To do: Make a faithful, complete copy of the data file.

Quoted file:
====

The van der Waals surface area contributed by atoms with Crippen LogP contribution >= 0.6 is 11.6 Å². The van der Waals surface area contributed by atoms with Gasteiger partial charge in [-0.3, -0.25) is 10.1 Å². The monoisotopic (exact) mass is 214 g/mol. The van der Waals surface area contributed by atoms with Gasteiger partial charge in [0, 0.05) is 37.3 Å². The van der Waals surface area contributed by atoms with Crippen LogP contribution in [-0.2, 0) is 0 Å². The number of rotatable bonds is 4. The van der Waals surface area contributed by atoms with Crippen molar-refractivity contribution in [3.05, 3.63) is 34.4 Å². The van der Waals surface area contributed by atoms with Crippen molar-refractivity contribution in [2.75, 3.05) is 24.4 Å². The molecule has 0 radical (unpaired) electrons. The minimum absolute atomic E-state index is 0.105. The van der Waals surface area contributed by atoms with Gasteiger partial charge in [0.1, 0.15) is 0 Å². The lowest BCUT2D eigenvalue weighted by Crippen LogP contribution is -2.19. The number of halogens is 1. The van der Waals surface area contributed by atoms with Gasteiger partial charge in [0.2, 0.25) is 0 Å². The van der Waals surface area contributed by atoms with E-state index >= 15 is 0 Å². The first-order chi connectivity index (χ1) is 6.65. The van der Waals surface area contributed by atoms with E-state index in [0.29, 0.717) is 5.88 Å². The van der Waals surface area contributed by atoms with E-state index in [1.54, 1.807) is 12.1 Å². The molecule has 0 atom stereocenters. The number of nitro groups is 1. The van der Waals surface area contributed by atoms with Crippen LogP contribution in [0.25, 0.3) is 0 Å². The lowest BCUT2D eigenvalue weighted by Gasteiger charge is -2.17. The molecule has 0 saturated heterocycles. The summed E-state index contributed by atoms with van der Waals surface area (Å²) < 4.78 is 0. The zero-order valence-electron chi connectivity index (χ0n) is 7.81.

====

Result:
The van der Waals surface area contributed by atoms with Crippen LogP contribution >= 0.6 is 11.6 Å². The van der Waals surface area contributed by atoms with Gasteiger partial charge in [-0.3, -0.25) is 10.1 Å². The monoisotopic (exact) mass is 214 g/mol. The van der Waals surface area contributed by atoms with Gasteiger partial charge in [0, 0.05) is 37.3 Å². The van der Waals surface area contributed by atoms with Crippen LogP contribution in [-0.2, 0) is 0 Å². The number of rotatable bonds is 4. The van der Waals surface area contributed by atoms with Crippen molar-refractivity contribution in [3.05, 3.63) is 34.4 Å². The van der Waals surface area contributed by atoms with Crippen molar-refractivity contribution in [2.75, 3.05) is 24.4 Å². The molecule has 0 radical (unpaired) electrons. The minimum absolute atomic E-state index is 0.105. The van der Waals surface area contributed by atoms with Gasteiger partial charge in [0.1, 0.15) is 0 Å². The lowest BCUT2D eigenvalue weighted by Crippen LogP contribution is -2.19. The number of halogens is 1. The van der Waals surface area contributed by atoms with Gasteiger partial charge in [0.2, 0.25) is 0 Å². The van der Waals surface area contributed by atoms with E-state index >= 15 is 0 Å². The first-order chi connectivity index (χ1) is 6.65. The van der Waals surface area contributed by atoms with E-state index in [0.29, 0.717) is 5.88 Å². The van der Waals surface area contributed by atoms with E-state index in [1.54, 1.807) is 12.1 Å². The molecule has 0 atom stereocenters. The number of nitro groups is 1. The van der Waals surface area contributed by atoms with Crippen LogP contribution in [0.25, 0.3) is 0 Å². The lowest BCUT2D eigenvalue weighted by Gasteiger charge is -2.17. The molecule has 0 saturated heterocycles. The summed E-state index contributed by atoms with van der Waals surface area (Å²) < 4.78 is 0. The zero-order valence-electron chi connectivity index (χ0n) is 7.81.